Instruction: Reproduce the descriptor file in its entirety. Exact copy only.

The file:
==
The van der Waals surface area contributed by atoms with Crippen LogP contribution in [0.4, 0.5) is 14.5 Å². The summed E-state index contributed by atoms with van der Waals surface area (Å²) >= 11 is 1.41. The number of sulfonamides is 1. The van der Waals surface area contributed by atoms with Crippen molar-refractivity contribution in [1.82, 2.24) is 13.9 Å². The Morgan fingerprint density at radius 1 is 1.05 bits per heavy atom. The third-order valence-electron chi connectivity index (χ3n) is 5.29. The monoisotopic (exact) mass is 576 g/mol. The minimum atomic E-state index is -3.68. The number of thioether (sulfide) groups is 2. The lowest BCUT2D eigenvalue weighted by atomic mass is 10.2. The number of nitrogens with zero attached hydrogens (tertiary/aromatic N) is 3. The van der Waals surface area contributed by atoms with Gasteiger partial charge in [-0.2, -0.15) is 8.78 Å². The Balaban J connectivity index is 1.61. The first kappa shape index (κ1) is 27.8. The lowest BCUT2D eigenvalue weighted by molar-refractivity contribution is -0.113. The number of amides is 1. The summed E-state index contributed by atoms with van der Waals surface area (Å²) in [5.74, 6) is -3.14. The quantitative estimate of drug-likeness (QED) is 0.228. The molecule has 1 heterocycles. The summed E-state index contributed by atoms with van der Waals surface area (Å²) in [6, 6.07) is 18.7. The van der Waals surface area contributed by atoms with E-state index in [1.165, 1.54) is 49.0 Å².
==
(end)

The van der Waals surface area contributed by atoms with Crippen LogP contribution in [0.4, 0.5) is 14.5 Å². The summed E-state index contributed by atoms with van der Waals surface area (Å²) >= 11 is 1.41. The number of sulfonamides is 1. The van der Waals surface area contributed by atoms with Crippen molar-refractivity contribution in [1.82, 2.24) is 13.9 Å². The Morgan fingerprint density at radius 1 is 1.05 bits per heavy atom. The third-order valence-electron chi connectivity index (χ3n) is 5.29. The monoisotopic (exact) mass is 576 g/mol. The minimum atomic E-state index is -3.68. The number of thioether (sulfide) groups is 2. The lowest BCUT2D eigenvalue weighted by atomic mass is 10.2. The number of nitrogens with zero attached hydrogens (tertiary/aromatic N) is 3. The van der Waals surface area contributed by atoms with Gasteiger partial charge in [-0.2, -0.15) is 8.78 Å². The Balaban J connectivity index is 1.61. The first kappa shape index (κ1) is 27.8. The lowest BCUT2D eigenvalue weighted by molar-refractivity contribution is -0.113. The number of amides is 1. The summed E-state index contributed by atoms with van der Waals surface area (Å²) in [5.74, 6) is -3.14. The quantitative estimate of drug-likeness (QED) is 0.228. The molecule has 1 heterocycles. The summed E-state index contributed by atoms with van der Waals surface area (Å²) in [6, 6.07) is 18.7. The van der Waals surface area contributed by atoms with E-state index in [1.165, 1.54) is 49.0 Å².